We investigate cross-sector financial contagion over the period 2006-2014 for a sample of large European banks and insurers. We use CDS spreads and define contagion as correlation over and above what is explained by fundamental factors. Moreover, we assess the impact of different business models on contagion and the channels through which it spreads. We find that, for insurers, size and investment income raise contagion, while for banks capital adequacy, funding and income diversification are the most relevant factors. Furthermore, leverage is crucial in both sectors. We also provide evidence of the main risk transmission channels: the asset-holding and the guarantee channel for insurers and the additional collateral channel for banks. Our results offer new insight on how credit risk spillovers spread across sectors and call for further regulatory and supervisory effort in understanding if and where cross-industry similarities increase contagion risks.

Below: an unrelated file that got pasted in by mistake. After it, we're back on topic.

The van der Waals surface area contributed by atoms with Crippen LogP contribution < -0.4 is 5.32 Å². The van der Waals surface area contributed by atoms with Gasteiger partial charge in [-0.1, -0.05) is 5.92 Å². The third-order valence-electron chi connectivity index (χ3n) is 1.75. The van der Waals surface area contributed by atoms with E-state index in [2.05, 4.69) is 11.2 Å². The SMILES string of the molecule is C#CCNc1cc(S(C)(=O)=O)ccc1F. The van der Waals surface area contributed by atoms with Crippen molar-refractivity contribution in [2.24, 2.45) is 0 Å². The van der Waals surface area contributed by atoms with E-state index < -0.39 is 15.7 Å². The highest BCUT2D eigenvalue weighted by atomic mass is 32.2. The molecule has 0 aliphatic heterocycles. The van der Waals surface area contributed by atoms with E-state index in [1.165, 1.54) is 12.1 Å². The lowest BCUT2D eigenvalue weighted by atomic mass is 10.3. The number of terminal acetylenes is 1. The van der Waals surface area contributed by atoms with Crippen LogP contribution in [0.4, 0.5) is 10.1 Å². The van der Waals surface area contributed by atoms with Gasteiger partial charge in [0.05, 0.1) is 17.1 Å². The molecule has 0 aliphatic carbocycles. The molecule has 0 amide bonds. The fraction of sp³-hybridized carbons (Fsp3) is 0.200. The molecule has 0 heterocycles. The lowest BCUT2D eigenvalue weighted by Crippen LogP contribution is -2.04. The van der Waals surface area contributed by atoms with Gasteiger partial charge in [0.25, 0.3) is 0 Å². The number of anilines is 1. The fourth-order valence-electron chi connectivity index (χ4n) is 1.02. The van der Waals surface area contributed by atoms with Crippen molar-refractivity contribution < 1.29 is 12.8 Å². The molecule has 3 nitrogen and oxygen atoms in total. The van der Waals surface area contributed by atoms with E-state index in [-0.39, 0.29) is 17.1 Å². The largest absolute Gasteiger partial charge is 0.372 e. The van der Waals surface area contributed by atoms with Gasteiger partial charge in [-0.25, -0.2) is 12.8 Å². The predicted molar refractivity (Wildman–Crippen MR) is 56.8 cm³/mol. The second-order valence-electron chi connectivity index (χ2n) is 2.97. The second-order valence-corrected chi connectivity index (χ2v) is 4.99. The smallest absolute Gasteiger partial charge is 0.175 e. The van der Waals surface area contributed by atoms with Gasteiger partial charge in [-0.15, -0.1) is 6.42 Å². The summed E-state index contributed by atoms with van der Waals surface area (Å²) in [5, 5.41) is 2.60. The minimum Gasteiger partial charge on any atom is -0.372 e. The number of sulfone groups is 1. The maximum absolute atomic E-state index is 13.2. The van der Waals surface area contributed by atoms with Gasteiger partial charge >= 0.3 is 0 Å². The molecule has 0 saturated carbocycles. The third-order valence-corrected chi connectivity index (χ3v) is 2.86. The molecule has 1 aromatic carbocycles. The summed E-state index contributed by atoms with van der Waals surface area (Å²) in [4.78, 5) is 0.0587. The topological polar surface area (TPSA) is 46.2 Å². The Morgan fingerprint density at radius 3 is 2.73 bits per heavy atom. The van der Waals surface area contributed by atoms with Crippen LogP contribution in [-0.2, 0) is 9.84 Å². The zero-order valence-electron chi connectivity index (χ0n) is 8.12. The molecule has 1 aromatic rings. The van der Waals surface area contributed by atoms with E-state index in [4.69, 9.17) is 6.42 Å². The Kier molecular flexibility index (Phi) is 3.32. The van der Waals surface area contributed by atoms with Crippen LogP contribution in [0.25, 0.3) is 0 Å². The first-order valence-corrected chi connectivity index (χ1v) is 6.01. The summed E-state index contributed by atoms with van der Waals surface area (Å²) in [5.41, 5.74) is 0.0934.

|Numero di pagine||25|
|Rivista||GENEVA PAPERS ON RISK AND INSURANCE-ISSUES AND PRACTICE|
|Stato di pubblicazione||Pubblicato - 2018|
- CDS spread
- systemic risk
- insurance companies